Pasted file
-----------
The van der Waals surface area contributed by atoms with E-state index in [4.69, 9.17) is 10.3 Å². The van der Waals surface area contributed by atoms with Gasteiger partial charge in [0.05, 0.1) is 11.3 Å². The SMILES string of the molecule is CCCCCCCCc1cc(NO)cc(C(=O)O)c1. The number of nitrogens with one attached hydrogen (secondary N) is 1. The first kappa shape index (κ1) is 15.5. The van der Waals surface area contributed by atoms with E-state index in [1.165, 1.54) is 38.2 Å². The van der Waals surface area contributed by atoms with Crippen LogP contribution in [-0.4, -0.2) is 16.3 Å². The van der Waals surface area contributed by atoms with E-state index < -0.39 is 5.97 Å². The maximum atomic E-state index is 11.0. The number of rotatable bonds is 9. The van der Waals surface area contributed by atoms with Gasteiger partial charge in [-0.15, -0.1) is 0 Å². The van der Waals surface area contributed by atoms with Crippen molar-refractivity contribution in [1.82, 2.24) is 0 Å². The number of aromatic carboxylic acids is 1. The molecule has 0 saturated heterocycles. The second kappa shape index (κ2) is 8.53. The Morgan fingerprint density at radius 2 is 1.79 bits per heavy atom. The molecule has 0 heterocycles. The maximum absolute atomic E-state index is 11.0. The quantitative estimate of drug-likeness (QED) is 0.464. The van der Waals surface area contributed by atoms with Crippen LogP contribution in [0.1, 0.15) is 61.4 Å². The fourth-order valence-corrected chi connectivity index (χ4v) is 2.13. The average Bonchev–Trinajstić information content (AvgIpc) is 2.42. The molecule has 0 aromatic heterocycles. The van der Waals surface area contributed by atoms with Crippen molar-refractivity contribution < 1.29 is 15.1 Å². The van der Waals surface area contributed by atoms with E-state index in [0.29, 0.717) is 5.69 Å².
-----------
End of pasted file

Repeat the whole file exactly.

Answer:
The van der Waals surface area contributed by atoms with E-state index in [4.69, 9.17) is 10.3 Å². The van der Waals surface area contributed by atoms with Gasteiger partial charge in [0.05, 0.1) is 11.3 Å². The SMILES string of the molecule is CCCCCCCCc1cc(NO)cc(C(=O)O)c1. The number of nitrogens with one attached hydrogen (secondary N) is 1. The first kappa shape index (κ1) is 15.5. The van der Waals surface area contributed by atoms with E-state index in [1.165, 1.54) is 38.2 Å². The van der Waals surface area contributed by atoms with Crippen LogP contribution in [-0.4, -0.2) is 16.3 Å². The van der Waals surface area contributed by atoms with E-state index < -0.39 is 5.97 Å². The maximum atomic E-state index is 11.0. The number of rotatable bonds is 9. The van der Waals surface area contributed by atoms with Gasteiger partial charge in [-0.15, -0.1) is 0 Å². The van der Waals surface area contributed by atoms with Crippen molar-refractivity contribution in [1.82, 2.24) is 0 Å². The number of aromatic carboxylic acids is 1. The molecule has 0 saturated heterocycles. The second kappa shape index (κ2) is 8.53. The Morgan fingerprint density at radius 2 is 1.79 bits per heavy atom. The molecule has 0 heterocycles. The maximum absolute atomic E-state index is 11.0. The quantitative estimate of drug-likeness (QED) is 0.464. The van der Waals surface area contributed by atoms with Crippen LogP contribution in [0.1, 0.15) is 61.4 Å². The fourth-order valence-corrected chi connectivity index (χ4v) is 2.13. The average Bonchev–Trinajstić information content (AvgIpc) is 2.42. The molecule has 0 aromatic heterocycles. The van der Waals surface area contributed by atoms with Crippen molar-refractivity contribution < 1.29 is 15.1 Å². The van der Waals surface area contributed by atoms with E-state index in [0.29, 0.717) is 5.69 Å².